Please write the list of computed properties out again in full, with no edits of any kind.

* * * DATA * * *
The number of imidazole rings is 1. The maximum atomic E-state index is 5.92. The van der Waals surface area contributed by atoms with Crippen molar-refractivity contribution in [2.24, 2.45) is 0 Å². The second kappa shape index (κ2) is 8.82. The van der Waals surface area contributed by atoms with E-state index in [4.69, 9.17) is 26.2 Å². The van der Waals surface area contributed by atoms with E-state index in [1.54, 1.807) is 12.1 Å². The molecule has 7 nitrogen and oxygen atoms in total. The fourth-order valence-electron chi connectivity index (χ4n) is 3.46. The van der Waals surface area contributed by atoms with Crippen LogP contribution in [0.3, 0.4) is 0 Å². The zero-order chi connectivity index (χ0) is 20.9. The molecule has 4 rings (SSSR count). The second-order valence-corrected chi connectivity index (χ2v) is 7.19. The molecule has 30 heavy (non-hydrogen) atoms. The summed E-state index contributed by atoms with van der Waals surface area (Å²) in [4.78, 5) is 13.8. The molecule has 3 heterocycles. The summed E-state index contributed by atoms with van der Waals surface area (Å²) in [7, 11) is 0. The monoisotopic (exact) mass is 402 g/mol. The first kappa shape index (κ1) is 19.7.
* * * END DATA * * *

The number of imidazole rings is 1. The maximum atomic E-state index is 5.92. The van der Waals surface area contributed by atoms with Crippen molar-refractivity contribution in [2.24, 2.45) is 0 Å². The second kappa shape index (κ2) is 8.82. The van der Waals surface area contributed by atoms with E-state index in [4.69, 9.17) is 26.2 Å². The van der Waals surface area contributed by atoms with E-state index in [1.54, 1.807) is 12.1 Å². The molecule has 7 nitrogen and oxygen atoms in total. The fourth-order valence-electron chi connectivity index (χ4n) is 3.46. The van der Waals surface area contributed by atoms with Crippen LogP contribution in [0.3, 0.4) is 0 Å². The zero-order chi connectivity index (χ0) is 20.9. The molecule has 4 rings (SSSR count). The second-order valence-corrected chi connectivity index (χ2v) is 7.19. The molecule has 30 heavy (non-hydrogen) atoms. The summed E-state index contributed by atoms with van der Waals surface area (Å²) in [4.78, 5) is 13.8. The molecule has 3 heterocycles. The summed E-state index contributed by atoms with van der Waals surface area (Å²) in [7, 11) is 0. The monoisotopic (exact) mass is 402 g/mol. The first kappa shape index (κ1) is 19.7.